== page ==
Each of these projects was developed with the goal of producing deliverables for the students and instructors (including long-lasting websites that students can include on their résumés), and teaching key components of data literacy and web development alongside the curation of humanities resources. In the scenarios described above, students needed at minimum to create a Google account and collaboratively edit a Google Sheet. At most, students also established GitHub accounts and created commits to add Markdown content to their project websites.1 Notably, the barrier for entry was still relatively low: no software download was required, and all contributions could be made through a web interface.

Though the majority of these students are not likely to build a digital collection or conduct oral history interviews in their prospective careers, it is reasonable to expect that they will edit a spreadsheet or write content for the web in the future—technical and pragmatic skills that this approach allowed them to learn and experiment with. When taught in this fashion, these skills complement and enhance the critical thinking around humanities data curation, the benefits of which have been widely acknowledged in DH pedagogical literature (Flanders; Fyfe; Posner; Cobourn). When students are curating items for a digital collection, cleaning up metadata descriptions, or preparing an interlocutor’s personal history for web publication, they get a first-hand experience of the subjective decisions that must go into refining much of the web content they use on a daily basis, an exercise which builds their critical digital literacy.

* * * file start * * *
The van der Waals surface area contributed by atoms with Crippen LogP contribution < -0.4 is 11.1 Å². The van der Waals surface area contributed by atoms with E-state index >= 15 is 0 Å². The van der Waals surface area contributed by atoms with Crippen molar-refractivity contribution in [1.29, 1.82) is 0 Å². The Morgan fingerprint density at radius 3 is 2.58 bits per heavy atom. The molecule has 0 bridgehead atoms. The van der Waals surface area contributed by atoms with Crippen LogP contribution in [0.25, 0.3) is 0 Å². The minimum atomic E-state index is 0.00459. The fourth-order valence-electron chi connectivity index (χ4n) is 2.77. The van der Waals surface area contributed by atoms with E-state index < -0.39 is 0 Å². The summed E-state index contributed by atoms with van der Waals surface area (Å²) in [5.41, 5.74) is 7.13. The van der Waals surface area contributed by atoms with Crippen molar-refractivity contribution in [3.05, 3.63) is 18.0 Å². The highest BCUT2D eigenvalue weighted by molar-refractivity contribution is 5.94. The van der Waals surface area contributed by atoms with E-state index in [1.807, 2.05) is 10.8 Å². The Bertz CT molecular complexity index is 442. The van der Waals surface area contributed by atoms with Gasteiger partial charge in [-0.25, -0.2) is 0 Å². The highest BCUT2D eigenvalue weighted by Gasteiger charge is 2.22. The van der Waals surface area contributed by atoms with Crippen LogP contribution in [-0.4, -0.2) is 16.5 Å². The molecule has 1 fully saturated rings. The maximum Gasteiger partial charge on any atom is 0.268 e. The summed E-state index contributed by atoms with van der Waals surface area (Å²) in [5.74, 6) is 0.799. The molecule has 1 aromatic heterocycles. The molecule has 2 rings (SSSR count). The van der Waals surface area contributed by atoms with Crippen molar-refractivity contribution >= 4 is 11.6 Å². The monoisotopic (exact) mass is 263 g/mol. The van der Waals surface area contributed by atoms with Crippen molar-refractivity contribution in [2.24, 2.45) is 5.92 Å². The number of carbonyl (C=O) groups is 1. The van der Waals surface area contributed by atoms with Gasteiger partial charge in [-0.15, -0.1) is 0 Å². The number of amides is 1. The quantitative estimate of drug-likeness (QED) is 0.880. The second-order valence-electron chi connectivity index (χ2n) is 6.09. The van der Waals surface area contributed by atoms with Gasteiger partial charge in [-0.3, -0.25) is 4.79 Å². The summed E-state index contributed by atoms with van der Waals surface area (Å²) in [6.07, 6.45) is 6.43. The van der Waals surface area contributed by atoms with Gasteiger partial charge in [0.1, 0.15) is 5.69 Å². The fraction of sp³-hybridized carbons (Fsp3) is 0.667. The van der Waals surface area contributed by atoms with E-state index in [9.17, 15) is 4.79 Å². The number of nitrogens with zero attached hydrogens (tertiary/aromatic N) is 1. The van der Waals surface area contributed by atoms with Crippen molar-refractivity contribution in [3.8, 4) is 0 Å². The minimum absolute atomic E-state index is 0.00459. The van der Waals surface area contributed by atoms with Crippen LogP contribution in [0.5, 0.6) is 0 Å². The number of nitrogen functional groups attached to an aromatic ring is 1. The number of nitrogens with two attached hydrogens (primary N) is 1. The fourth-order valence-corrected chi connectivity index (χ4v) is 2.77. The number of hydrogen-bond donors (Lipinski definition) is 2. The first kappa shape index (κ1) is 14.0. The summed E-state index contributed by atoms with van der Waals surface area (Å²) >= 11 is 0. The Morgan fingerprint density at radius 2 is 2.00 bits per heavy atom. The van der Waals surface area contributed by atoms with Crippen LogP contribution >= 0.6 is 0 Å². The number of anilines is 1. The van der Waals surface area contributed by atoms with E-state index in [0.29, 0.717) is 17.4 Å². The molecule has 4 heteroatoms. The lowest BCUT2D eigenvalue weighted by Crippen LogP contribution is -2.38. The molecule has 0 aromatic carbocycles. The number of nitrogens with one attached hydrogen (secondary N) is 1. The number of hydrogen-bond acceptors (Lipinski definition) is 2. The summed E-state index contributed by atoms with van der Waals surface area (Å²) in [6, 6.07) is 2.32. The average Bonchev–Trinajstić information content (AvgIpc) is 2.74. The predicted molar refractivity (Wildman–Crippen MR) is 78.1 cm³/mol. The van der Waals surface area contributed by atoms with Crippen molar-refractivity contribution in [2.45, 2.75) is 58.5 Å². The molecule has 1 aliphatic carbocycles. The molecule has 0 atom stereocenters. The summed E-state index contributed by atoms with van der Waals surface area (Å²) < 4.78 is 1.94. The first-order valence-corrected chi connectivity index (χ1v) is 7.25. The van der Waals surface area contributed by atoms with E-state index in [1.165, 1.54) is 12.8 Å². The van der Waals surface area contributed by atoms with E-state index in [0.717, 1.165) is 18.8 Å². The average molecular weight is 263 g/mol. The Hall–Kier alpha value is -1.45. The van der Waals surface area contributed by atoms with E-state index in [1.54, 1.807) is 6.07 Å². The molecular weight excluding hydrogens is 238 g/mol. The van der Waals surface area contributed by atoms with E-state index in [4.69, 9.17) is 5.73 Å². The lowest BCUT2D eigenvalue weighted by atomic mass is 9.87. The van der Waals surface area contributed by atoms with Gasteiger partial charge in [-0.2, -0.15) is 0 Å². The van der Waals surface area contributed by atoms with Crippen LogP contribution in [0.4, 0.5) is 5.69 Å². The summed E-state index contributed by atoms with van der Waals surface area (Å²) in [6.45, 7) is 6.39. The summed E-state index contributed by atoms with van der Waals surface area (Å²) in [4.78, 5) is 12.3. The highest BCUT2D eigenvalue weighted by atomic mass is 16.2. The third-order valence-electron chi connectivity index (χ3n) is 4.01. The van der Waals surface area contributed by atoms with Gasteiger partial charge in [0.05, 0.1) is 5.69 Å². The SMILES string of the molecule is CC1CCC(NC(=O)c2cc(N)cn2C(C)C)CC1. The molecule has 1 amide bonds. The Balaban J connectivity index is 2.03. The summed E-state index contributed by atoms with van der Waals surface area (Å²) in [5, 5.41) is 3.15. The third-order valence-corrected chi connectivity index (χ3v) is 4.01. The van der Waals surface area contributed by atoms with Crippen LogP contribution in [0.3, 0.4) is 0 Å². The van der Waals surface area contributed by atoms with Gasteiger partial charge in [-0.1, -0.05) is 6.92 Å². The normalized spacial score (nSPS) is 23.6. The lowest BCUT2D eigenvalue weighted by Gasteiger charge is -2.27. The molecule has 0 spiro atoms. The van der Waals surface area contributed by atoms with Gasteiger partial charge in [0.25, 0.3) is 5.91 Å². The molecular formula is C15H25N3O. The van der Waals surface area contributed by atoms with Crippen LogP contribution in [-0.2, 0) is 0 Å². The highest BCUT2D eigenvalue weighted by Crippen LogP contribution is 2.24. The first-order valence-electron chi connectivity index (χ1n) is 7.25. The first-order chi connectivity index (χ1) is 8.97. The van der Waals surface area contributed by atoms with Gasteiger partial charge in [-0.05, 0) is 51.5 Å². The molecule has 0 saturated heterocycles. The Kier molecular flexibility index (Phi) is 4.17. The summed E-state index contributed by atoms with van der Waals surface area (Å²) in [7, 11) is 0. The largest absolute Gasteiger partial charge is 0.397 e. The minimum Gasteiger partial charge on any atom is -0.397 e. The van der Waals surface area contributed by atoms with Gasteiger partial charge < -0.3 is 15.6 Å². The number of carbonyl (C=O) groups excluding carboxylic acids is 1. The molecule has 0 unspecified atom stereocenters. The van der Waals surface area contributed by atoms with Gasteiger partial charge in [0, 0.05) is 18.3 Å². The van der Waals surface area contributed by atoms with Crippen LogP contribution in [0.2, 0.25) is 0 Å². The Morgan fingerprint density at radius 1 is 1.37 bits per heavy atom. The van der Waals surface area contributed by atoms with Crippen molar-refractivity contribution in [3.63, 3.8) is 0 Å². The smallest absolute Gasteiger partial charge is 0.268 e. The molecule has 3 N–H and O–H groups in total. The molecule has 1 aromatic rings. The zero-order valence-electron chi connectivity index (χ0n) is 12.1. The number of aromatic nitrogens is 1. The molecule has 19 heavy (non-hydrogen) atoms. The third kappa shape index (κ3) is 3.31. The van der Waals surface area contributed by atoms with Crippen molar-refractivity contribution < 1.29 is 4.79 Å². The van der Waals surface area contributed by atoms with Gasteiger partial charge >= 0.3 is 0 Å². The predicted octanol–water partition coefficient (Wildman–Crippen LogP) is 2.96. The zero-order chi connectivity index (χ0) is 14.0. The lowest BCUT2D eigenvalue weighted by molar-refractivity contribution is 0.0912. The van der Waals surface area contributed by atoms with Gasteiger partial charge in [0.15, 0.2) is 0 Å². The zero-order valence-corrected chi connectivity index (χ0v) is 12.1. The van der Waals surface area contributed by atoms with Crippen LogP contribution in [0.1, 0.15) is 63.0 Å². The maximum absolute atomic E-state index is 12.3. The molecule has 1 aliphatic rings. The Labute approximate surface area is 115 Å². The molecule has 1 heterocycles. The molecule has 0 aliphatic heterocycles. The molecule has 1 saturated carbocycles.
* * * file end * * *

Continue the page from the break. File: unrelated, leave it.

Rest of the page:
We faced challenges throughout our creation and piloting of these tools, some more anticipated than others. Engaging with these technologies for the first time does involve a significant learning curve. Even though we did our best to mitigate the frustrations involved in participating in these projects by breaking down modules into smaller pieces, in all but one case we were teaching classes that were not specified as DH classes. There was pushback from history students who were unaware upon signing up for the class that they would have to learn new technical skills to participate in graded class projects. In many cases, students who were hesitant at first grew more comfortable with using spreadsheets and GitHub over the course of their project, especially when work for that project stretched across the entire semester, as the multimedia essay projects did. Repetition (repeatedly making commits, styling text in Markdown, etc.), was especially crucial to building students’ comfort with the technologies. In extreme cases where students could not participate in the digital project due to extenuating circumstances, they were asked to complete an alternative version of the assignment (for example, in the case of the multimedia essays, some students were given permission to write an essay in a Microsoft Word document instead of in a Markdown file on GitHub).